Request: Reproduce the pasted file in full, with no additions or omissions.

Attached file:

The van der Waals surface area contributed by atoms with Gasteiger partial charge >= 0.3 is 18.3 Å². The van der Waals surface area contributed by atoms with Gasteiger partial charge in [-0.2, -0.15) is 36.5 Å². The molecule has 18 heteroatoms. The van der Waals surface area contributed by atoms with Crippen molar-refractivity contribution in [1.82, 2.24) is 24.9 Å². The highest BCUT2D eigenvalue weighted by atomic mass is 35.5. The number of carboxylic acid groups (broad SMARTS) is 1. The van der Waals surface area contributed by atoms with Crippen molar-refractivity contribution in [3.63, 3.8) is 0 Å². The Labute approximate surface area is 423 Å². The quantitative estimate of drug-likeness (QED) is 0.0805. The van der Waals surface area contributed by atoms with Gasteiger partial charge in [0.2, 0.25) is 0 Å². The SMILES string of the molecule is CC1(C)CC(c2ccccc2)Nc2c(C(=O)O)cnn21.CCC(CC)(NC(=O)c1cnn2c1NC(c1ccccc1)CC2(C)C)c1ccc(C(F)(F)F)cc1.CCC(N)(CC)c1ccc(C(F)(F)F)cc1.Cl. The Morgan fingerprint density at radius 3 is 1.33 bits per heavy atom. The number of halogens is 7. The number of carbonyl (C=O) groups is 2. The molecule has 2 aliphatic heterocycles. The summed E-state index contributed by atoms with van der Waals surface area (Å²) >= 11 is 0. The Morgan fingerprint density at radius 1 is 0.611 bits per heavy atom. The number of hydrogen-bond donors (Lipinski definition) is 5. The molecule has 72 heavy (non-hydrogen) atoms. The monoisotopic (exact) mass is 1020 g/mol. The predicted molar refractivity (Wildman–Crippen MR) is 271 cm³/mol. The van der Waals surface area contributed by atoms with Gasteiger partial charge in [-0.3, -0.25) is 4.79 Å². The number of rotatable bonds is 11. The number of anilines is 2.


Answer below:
The van der Waals surface area contributed by atoms with Gasteiger partial charge >= 0.3 is 18.3 Å². The van der Waals surface area contributed by atoms with Gasteiger partial charge in [-0.2, -0.15) is 36.5 Å². The molecule has 18 heteroatoms. The van der Waals surface area contributed by atoms with Crippen molar-refractivity contribution in [1.82, 2.24) is 24.9 Å². The highest BCUT2D eigenvalue weighted by atomic mass is 35.5. The number of carboxylic acid groups (broad SMARTS) is 1. The van der Waals surface area contributed by atoms with Crippen molar-refractivity contribution in [3.63, 3.8) is 0 Å². The Labute approximate surface area is 423 Å². The quantitative estimate of drug-likeness (QED) is 0.0805. The van der Waals surface area contributed by atoms with Gasteiger partial charge in [0.2, 0.25) is 0 Å². The SMILES string of the molecule is CC1(C)CC(c2ccccc2)Nc2c(C(=O)O)cnn21.CCC(CC)(NC(=O)c1cnn2c1NC(c1ccccc1)CC2(C)C)c1ccc(C(F)(F)F)cc1.CCC(N)(CC)c1ccc(C(F)(F)F)cc1.Cl. The Morgan fingerprint density at radius 3 is 1.33 bits per heavy atom. The number of halogens is 7. The number of carbonyl (C=O) groups is 2. The molecule has 2 aliphatic heterocycles. The summed E-state index contributed by atoms with van der Waals surface area (Å²) >= 11 is 0. The Morgan fingerprint density at radius 1 is 0.611 bits per heavy atom. The number of hydrogen-bond donors (Lipinski definition) is 5. The molecule has 72 heavy (non-hydrogen) atoms. The monoisotopic (exact) mass is 1020 g/mol. The predicted molar refractivity (Wildman–Crippen MR) is 271 cm³/mol. The van der Waals surface area contributed by atoms with Gasteiger partial charge in [-0.3, -0.25) is 4.79 Å². The number of rotatable bonds is 11. The number of anilines is 2.